Week Fifty: Invented Form

The Switchfoot

As I wind down this poetry challenge (I can’t believe I’ve been doing this for over a year!), I thought I’d temporarily break away from the traditional forms to devise one of my own. Since many of my favorite forms have a metrical component to them, I thought I would focus on meter for my own form. Without further ado, I give you: The Switchfoot.

In the Switchfoot, we put one (metrical) foot in front of other, featuring a different type of metrical foot in each line of a stanza. It’s an exercise in metrical versatility and a great way to practice writing in different meters. (See the chart below for twelve common types of metrical feet).

Twelve metrical feet and their accents. Courtesy of Wikipedia.

Key Features of The Switchfoot

Content: each line of a stanza must feature a different metrical foot type

Form: any number stanzas, up to twelve lines per stanza


An Original Switchfoot

it is the sun burning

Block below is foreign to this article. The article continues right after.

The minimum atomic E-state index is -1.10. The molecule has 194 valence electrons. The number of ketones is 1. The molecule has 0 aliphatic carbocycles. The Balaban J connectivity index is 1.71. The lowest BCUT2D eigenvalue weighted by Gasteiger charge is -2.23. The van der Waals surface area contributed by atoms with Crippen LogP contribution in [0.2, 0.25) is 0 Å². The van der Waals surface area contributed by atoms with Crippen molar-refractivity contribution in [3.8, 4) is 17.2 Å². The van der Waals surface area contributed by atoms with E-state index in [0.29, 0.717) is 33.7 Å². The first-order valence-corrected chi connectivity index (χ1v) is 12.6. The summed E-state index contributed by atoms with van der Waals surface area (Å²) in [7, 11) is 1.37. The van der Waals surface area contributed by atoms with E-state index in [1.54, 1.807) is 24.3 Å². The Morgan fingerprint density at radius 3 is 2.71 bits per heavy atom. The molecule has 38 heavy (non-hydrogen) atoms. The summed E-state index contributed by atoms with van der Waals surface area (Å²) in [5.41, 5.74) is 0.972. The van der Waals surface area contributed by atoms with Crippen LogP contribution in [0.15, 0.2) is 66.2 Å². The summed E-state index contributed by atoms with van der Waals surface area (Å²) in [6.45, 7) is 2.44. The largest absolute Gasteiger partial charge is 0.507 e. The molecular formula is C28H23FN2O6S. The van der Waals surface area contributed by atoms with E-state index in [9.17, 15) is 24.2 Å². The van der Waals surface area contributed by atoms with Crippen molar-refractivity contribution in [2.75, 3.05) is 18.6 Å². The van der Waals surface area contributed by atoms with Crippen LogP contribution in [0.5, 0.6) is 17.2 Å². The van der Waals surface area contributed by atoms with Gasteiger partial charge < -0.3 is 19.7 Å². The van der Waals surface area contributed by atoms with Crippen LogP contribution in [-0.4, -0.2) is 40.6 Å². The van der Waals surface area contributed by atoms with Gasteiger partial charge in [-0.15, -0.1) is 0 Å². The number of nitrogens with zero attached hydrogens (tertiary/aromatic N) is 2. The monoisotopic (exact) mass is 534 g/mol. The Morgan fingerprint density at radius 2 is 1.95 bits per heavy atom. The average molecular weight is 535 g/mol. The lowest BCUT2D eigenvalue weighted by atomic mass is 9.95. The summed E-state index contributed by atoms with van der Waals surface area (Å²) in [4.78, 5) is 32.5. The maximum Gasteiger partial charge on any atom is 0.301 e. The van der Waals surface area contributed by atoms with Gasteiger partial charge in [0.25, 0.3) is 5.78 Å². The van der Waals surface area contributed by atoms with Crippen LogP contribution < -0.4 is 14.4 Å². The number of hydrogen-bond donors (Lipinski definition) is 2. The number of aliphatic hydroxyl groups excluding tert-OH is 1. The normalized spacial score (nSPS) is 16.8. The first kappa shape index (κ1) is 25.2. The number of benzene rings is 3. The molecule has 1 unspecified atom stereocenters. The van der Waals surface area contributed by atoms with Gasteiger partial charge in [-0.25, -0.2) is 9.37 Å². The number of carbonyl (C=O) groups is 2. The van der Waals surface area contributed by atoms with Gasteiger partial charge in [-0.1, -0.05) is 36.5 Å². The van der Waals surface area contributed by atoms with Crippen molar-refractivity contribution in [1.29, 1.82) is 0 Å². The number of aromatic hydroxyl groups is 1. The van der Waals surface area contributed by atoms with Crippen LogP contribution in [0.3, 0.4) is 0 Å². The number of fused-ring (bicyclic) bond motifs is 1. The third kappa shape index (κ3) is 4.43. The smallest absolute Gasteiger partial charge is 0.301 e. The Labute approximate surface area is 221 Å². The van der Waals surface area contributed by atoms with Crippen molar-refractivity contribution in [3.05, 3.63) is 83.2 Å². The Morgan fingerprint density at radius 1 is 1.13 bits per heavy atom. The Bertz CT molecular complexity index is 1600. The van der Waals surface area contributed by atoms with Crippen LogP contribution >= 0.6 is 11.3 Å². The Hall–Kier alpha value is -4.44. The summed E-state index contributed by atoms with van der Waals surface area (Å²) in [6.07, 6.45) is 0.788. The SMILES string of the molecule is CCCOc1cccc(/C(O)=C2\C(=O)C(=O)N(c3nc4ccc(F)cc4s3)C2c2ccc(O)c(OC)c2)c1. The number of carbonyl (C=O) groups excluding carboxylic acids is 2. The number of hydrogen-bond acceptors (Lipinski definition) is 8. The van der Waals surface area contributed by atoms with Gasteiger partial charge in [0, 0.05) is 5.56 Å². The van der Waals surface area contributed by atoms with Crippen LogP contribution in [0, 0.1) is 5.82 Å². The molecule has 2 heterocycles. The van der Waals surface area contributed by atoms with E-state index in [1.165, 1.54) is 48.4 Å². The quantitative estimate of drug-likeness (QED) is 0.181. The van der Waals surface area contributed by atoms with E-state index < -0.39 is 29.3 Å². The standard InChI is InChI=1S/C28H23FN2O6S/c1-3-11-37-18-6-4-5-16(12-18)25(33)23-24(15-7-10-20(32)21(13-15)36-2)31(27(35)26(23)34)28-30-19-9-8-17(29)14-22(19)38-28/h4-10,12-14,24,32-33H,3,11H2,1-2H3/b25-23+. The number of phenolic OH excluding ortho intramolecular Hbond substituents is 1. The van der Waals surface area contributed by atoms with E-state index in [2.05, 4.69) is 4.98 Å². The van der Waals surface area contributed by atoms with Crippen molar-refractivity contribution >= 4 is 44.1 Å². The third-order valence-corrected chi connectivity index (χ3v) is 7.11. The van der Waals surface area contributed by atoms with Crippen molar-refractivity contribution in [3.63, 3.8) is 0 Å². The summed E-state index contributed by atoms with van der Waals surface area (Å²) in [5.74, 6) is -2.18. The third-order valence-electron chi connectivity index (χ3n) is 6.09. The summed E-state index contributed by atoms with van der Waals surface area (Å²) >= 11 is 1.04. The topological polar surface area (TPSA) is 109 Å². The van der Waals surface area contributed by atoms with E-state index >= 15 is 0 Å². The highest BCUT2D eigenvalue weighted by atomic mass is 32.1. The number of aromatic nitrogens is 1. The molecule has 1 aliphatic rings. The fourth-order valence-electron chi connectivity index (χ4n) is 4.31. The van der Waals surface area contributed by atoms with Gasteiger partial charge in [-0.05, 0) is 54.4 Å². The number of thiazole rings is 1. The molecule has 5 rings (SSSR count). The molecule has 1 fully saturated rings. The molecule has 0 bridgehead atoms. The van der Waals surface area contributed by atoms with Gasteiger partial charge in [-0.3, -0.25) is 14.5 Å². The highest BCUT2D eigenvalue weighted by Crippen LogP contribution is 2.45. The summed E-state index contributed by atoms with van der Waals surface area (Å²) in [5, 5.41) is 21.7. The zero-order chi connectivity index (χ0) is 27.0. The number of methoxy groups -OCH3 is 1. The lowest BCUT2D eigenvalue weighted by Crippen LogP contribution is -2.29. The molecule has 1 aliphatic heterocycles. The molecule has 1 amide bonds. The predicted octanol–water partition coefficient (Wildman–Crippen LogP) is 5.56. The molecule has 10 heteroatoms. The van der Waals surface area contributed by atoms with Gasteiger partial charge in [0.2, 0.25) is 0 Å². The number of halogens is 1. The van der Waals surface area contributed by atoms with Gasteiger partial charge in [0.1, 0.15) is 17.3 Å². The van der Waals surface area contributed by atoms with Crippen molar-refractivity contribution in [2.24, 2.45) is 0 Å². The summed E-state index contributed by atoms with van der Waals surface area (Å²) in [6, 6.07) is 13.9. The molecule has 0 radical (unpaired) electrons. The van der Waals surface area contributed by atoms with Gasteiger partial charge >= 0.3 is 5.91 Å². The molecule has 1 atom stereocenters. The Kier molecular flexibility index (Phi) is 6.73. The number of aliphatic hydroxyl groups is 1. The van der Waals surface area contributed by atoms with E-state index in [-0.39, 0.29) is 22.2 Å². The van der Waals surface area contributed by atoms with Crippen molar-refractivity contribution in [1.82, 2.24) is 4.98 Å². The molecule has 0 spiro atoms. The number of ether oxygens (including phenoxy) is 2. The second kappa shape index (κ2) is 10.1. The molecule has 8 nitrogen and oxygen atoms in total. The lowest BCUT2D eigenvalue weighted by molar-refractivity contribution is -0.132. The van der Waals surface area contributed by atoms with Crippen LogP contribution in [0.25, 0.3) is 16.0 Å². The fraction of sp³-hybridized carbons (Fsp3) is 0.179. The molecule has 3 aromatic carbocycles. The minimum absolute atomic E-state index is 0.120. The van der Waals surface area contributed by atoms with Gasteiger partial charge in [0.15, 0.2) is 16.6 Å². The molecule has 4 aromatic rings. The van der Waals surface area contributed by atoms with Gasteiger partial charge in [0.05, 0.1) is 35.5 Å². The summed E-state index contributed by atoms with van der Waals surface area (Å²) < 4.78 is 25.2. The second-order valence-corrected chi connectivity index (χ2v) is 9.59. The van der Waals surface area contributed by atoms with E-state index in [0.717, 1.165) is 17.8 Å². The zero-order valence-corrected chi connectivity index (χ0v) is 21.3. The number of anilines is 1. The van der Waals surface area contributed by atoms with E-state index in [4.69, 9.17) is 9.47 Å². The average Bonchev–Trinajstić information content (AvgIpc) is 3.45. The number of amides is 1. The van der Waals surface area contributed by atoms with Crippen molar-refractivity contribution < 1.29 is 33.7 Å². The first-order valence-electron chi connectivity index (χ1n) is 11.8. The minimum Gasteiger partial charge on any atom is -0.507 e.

it is
the sun
bright heart
and it is
with its light
without stars
no world can
live but each
world star dims

A Note on My Original Poem

I wanted my original poem to be a clear example of the form at work, so I set out to with the following goals in mind: 1) I wanted each line to feature a single metrical foot, 2) I wanted to feature each of the twelve metrical foot types in a single stanza, and 3) I wanted to use them in order as listed in the chart provided above. I believe I’ve done this successfully. Now, whether or not all of this adds up to a poem that is successful in it’s own right, I’ll let you be the judge!


Want to Learn More? Start Here:

Foot (Prosody) – Wikipedia


Come back every Friday for a new form!

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Write your own Switchfoot and share in the comments!